Series: Eve, #1
Release Date: October 4th, 2011
Number of Pages: 336
Rating: 4 of 5 stars
The year is 2032, sixteen years after a deadly virus—and the vaccine intended to protect against it—wiped out most of the earth’s population. The night before eighteen-year-old Eve’s graduation from her all-girls school she discovers what really happens to new graduates, and the horrifying fate that awaits her.
Fleeing the only home she’s ever known, Eve sets off on a long, treacherous journey, searching for a place she can survive. Along the way she encounters Caleb, a rough, rebellious boy living in the wild. Separated from men her whole life, Eve has been taught to fear them, but Caleb slowly wins her trust...and her heart. He promises to protect her, but when soldiers begin hunting them, Eve must choose between true love and her life.
To say that Eve surprised me would be a massive, massive understatement. The only reason I picked up this book to begin with was because I have an ARC of Once, Eve's sequel, sitting around, and I felt bad for neglecting it. I had fairly low expectations before going into Eve, and quite honestly, I expected my rating at the end to be at most two or three stars, after reading some of the negative reviews that almost assured I would have a similar experience.
And I think it may be because of those very reviews that I had an experience almost completely opposite with Eve. Before even opening the pages Eve, I expected a boring read with mediocre characters and horrible world-building, as that is what most of the negative reviews led me to believe, but instead, what I got with Eve was a disturbing and emotionally raw novel with great characters that made me cry a countless amount of times. I found Eve to be a powerful and beautifully written little novel, and it was one that punched me in the gut over and over and over again.
In the world of Eve, a disastrous plague has swept the entire nation and left ninety-eight of the entire population dying. After the aftermath of the plague, and after seeing her loved ones slowly fall at the hands of the plague, Eve is brought into the School - a housing place for young girls. At the School, the girls are fed, taught, and treated to until they turn eighteen. However, a day before her graduation from the School, Eve escapes to find out what really happens to the women after they graduate. Horrified by what she finds out to be the truth, she escapes from the School in a mission to go to a place called Califia; a place where she will be safe. But how will Eve, having been sheltered and kept from the outside world almost all her life, know who to trust?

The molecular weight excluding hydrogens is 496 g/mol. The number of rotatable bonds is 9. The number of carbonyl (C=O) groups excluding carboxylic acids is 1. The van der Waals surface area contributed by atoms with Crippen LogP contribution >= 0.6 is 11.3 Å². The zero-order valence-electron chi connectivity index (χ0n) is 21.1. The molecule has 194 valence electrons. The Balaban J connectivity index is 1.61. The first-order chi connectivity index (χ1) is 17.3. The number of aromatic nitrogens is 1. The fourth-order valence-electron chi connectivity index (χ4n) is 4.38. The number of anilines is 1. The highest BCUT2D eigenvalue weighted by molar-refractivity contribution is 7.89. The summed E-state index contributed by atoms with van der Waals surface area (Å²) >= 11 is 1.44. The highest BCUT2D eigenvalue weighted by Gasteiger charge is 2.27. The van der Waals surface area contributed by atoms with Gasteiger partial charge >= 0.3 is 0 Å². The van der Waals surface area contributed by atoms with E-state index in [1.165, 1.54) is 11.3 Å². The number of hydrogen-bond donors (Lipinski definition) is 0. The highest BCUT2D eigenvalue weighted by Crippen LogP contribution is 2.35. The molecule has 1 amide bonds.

As I am writing this review, I am struggling to find another instance where a book has had as great of an emotional impact on me as Eve has. In fact, upon reading the very first pages in Eve, I found myself tearing up. This book is about love, it is about loss, it is about moving on, and, alongside that, it is about a young girl trying to run away from her future while also escaping from a deadly plague. And it handles all of that amazingly.
I'd once read about amputees, and how they had pains where their arms and legs used to be. Phantom limbs, they were called. I'd always thought that was the best way to describe my feelings about my mother. She was now just an ache for something I'd had lost.Eve is not the smartest heroine you'll ever read about, or the strongest, and she is at times a bit selfish and difficult to like, but I just found that to be the effects of her being sheltered and monitored and lied to her entire life. She's at times naive, and she is imperfect, but she learns from her mistakes and she feels guilt for her wrong decisions, seemingly miniscule and incapable of harm to her, that, unfortunately, impacted other people's lives. Eve feels regret for those decisions she's made, and she betters herself as a person through those wrong decisions. Or, in other words, she's human. And she's a lot more of a believable character than half of the heroines in young adult dystopians on the market today.
As well as Eve, the secondary characters, and Eve's love interest, Caleb, were incredibly likable and developed throughout the course of the novel. I have to say that my favorite character in Eve was Arden, and that my favorite relationship in Eve was the one between her and Eve. The two girls are incredibly different and not ideal friends at first, but throughout the novel they learn that they are similar in many ways, and their relationship has one of the most interesting and well-developed dynamics I've had the pleasure to read about this year. I only wish I could say the same for the relationship between the two central characters, Eve and Caleb. While I definitely found Caleb to be a likable character, and Eve an at times likable character, I was never really sold on their relationship together. It was sweet, and it wasn't insta-love, but to me it just felt like there was no basis behind the purpose of the romance. Though I guess sometimes relationships are like that in the real world, as well.
While the novel itself is certainly not without its flaws - the biggest one pertaining to the world-building, or lack thereof, I found Eve to be an engaging and powerful read, set in a grisly and disturbing world that is scarily possible, and the emotional impact it had on me is one that I am sure to remember. I am now happy that I have an ARC Once waiting for me, and I am eager to see what Carey has in store.